Tschangho John Kim

Endowed Professor of Urban and Regional Systems at University of Illinois at Urbana-Champaign (UIUC)

I began my education in my native South Korea in Architectural Engineering, studied Urban Design at Meistershule für Architekture, Akademie der Bildenden Künste in Vienna, Austria, and completed graduate study in planning at Princeton University with a Ph.D. degree in 1976.

I was first introduced to Regional Science by a colleague of mine, a Ph.D. student at Princeton, who showed me Walter Isard’s ‘Green Book’. The book opened my eyes at the time when I was struggling with searching for suitable methods for solving urban and regional problems. Luckily I met Professor Edwin Mills who taught me economic principles, which I integrated with regional science methods. This was the beginning of my wonderful career as a planner, engineer and regional scientist, searching for strategies for solving spatial settlement issues.

I am very proud of the career I have chosen following in my father’s footstep as a university professor, having chosen urban planning and regional science as my main focus of discipline. I must have done something good since my son also has chosen to be an academic.

Equipped with socio-economic theories based on engineering education and regional science methodologies, I have had a wonderful career.

In addition to publishing 8 books, 140 journal articles, book chapters, and professional articles in the areas of transportation planning, urban and regional development, global urbanization, geographic information systems, intelligent transportation systems and location-based services, I was fortunate to gain experience in solving real-world problems. In 1979–80, I served as the project director of the National Comprehensive Transportation Study of Korea, sponsored by the World Bank. I also directed the Optimal Transport Sector Development Project in Indonesia in 1990–1991. I have been an advisor to the ArRiyadh Development Authority (ADA) in Saudi Arabia since 1994.  I have been a Fulbright Scholar to Germany (1986) and Senior Fulbright Scholar to Korea (1994–1995).

Furthermore, I have served as International Conference Coordinator of the Regional Science Association (1988–1991); co-Editor of The Annals of Regional Science for the period of 1994–2005; a member of Council, Regional Science Association International (2008–2010); and served as President of the Western Regional Science Association (2008–09).

My research contributions are intended to advance both planning scholarship and practice surrounding issues of growth and change. As a regional scientist, I have searched for theories and methods that provide a framework for developing and evaluating realistic strategies for mitigating problems caused by human settlements, environmental degradation and economic growth in urban areas. As a planner, I have been a strong advocate for the practical side of the planning profession. I have consistently embraced opportunities to put my expertise in the field of urban planning into practice. My current research focus can be grouped in the following three topics:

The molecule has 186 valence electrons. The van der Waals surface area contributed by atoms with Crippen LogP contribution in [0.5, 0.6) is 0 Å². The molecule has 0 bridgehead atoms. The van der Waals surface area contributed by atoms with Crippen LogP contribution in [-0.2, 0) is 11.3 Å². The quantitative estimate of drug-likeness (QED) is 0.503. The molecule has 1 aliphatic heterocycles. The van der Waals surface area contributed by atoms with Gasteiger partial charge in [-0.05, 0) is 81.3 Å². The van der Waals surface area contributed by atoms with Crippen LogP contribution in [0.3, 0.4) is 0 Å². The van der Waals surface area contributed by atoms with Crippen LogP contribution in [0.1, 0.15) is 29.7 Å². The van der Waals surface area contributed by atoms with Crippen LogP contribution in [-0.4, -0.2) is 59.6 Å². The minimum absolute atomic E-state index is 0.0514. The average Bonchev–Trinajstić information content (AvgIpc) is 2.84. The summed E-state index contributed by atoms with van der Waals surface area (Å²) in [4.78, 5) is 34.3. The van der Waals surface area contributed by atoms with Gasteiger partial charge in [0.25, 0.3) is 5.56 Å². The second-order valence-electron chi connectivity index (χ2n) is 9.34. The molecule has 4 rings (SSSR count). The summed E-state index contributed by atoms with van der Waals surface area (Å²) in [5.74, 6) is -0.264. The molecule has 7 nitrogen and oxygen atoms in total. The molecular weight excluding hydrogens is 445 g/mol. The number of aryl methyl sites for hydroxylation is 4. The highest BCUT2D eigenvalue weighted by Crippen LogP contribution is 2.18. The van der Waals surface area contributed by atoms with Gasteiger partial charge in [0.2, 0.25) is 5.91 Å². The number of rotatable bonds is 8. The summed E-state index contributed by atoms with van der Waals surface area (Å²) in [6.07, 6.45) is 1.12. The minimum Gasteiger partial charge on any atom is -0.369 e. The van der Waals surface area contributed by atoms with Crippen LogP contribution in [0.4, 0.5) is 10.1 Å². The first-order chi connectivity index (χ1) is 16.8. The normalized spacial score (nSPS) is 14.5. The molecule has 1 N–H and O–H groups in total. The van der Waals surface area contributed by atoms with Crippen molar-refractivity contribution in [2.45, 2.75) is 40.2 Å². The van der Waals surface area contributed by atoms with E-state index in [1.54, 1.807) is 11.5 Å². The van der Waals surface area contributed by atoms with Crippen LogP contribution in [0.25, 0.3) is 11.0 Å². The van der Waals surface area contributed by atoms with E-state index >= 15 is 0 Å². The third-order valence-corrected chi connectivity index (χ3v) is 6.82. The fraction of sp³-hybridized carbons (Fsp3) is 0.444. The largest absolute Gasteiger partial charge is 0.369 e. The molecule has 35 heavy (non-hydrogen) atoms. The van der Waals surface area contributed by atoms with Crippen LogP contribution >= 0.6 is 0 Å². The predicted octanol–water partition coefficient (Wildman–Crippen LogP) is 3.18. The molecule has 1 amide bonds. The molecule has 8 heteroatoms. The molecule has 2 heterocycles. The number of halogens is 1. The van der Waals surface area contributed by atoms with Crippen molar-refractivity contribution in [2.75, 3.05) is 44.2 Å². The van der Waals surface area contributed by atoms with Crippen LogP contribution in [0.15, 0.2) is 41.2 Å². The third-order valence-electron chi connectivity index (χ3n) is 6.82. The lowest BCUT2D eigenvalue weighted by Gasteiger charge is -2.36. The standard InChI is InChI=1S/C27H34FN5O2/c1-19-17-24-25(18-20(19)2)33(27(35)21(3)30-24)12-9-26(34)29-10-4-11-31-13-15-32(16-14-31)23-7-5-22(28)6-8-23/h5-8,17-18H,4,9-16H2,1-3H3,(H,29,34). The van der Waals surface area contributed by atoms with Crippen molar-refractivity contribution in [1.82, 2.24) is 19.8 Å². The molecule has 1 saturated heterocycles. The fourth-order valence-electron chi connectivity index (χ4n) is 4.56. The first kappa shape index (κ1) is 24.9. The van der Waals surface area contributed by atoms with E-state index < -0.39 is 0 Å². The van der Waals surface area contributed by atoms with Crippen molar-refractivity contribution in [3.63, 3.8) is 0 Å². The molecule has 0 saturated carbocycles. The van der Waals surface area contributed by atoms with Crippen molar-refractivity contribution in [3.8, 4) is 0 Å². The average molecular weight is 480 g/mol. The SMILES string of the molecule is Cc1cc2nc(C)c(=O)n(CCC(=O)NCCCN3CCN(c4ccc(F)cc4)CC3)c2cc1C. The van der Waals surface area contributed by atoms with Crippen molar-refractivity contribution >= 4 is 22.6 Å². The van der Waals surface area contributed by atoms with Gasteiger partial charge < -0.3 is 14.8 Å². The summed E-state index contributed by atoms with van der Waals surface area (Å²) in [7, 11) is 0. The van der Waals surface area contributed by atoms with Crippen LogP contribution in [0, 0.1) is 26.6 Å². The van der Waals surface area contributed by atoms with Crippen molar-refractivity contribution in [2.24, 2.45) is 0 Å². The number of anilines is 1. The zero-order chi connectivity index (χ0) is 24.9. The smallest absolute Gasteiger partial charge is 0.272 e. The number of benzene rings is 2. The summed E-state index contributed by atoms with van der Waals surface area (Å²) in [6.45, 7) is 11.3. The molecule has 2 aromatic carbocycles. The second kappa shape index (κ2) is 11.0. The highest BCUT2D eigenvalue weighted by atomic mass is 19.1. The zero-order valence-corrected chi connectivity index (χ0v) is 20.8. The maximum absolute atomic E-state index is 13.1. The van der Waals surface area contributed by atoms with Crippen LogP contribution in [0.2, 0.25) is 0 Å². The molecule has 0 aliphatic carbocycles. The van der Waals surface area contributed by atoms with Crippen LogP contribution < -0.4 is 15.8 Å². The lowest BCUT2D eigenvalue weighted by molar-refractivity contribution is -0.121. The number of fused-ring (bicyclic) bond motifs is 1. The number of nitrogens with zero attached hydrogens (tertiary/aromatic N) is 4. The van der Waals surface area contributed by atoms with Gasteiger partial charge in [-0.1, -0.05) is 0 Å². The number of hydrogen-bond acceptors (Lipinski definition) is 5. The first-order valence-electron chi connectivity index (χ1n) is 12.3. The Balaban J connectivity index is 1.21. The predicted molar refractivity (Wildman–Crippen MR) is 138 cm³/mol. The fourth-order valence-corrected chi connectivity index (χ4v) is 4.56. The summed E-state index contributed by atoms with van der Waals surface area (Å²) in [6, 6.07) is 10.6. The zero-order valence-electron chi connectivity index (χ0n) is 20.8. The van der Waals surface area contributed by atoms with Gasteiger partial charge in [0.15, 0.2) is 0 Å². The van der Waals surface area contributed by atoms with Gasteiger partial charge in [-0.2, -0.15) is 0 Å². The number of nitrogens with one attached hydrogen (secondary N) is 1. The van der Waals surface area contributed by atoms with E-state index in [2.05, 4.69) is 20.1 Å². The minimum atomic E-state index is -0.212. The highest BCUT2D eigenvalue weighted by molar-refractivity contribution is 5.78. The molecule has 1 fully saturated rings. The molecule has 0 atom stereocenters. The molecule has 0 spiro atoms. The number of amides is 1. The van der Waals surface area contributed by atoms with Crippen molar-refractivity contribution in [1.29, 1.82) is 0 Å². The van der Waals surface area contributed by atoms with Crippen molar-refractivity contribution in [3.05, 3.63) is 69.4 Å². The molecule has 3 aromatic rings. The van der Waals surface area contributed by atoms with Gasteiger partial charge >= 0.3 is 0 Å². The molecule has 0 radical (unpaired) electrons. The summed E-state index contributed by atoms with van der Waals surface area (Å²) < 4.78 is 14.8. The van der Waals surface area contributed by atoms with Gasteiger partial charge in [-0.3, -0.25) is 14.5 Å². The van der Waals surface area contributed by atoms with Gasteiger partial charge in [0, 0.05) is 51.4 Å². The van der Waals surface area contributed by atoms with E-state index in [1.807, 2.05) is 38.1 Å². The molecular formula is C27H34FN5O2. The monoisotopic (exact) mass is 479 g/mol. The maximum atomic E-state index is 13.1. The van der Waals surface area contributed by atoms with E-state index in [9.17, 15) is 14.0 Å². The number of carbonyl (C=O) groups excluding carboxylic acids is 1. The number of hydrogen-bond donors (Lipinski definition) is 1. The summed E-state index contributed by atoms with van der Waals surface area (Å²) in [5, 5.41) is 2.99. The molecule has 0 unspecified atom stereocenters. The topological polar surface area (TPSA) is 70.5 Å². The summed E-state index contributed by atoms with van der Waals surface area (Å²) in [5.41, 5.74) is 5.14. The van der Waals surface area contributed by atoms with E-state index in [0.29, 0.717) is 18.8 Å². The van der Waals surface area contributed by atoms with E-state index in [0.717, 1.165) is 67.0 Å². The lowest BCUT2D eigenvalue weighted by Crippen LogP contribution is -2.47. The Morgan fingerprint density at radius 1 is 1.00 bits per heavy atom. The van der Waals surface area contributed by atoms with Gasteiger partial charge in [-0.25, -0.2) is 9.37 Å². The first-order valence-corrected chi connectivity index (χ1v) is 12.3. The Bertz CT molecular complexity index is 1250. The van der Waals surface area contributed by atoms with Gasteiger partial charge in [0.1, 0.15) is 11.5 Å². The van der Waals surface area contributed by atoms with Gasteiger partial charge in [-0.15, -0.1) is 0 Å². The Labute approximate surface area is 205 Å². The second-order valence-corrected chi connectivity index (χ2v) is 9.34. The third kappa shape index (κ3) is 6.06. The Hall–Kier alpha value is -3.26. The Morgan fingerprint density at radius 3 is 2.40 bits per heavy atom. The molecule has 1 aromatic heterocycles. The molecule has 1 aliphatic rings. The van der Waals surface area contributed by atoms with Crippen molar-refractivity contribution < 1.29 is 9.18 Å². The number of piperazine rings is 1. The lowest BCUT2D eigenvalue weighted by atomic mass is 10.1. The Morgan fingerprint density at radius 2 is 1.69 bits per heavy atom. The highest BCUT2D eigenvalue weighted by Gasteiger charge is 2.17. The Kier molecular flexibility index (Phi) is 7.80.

Technologies and Cities

New technologies alter the physical possibilities of human settlement, as well as the economic, cultural, and political relations of everyday urban life. A great deal of my current research has focused on how new information technologies (IT)–the Internet, personal computers, personal digital assistants, and wireless communications–are transforming the world as we know it and how that transformation really takes shape in human settlements, particularly in urban areas.

Transportation, Land Use and Infrastructure Protection

Early in my career as an urban planner and a regional scientist, I became convinced that the analysis of transportation issues cannot be separated from other urban and regional activities. The majority of my research on transportation has to do with searching for fundamental causes and solutions for transportation problems stemming from land use, socio-economic factors, and the modern lifestyles of urban residents.

International Planning

According to the United Nations, the world will need to build new cities and/or expand existing cities to accommodate about 1.6 billion additional urban residents by 2030. This trend is the result of many complex socio-economic and political factors, and poses unprecedented challenges to the functioning of cities and the quality   of life for urban dwellers. The resources needed for accommodating new urban dwellers will be enormous. Can we plan sustainable future cities? With this question in mind, I have collaborated with scholars from various parts of the world in implementing research projects investigating population and urban growth and change in Saudi Arabia, Indonesia, China, Korea, Sweden, Kenya, Poland and the USA.

The basic question I address in my research has been “What would be the major economic, social, and environmental implications, particularly in an urban context, in the event of specific changes in technology and lifestyle?” I am continually searching for improved frameworks to apply to the formulation of scenarios regarding sustainable urban and regional development. At the same time, it is my view that the potential to increase the utility of living in  urban areas while simultaneously facilitating environmental sustainability depends not only on planning, economic instruments, and new technologies, but also upon education and the cooperation of citizens through changes in their lifestyles.

(Published on RSAI Newsletter 2011 November)

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The Regional Science Association International (RSAI), founded in 1954, is an international community of scholars interested in the regional impacts of national or global processes of economic and social change.

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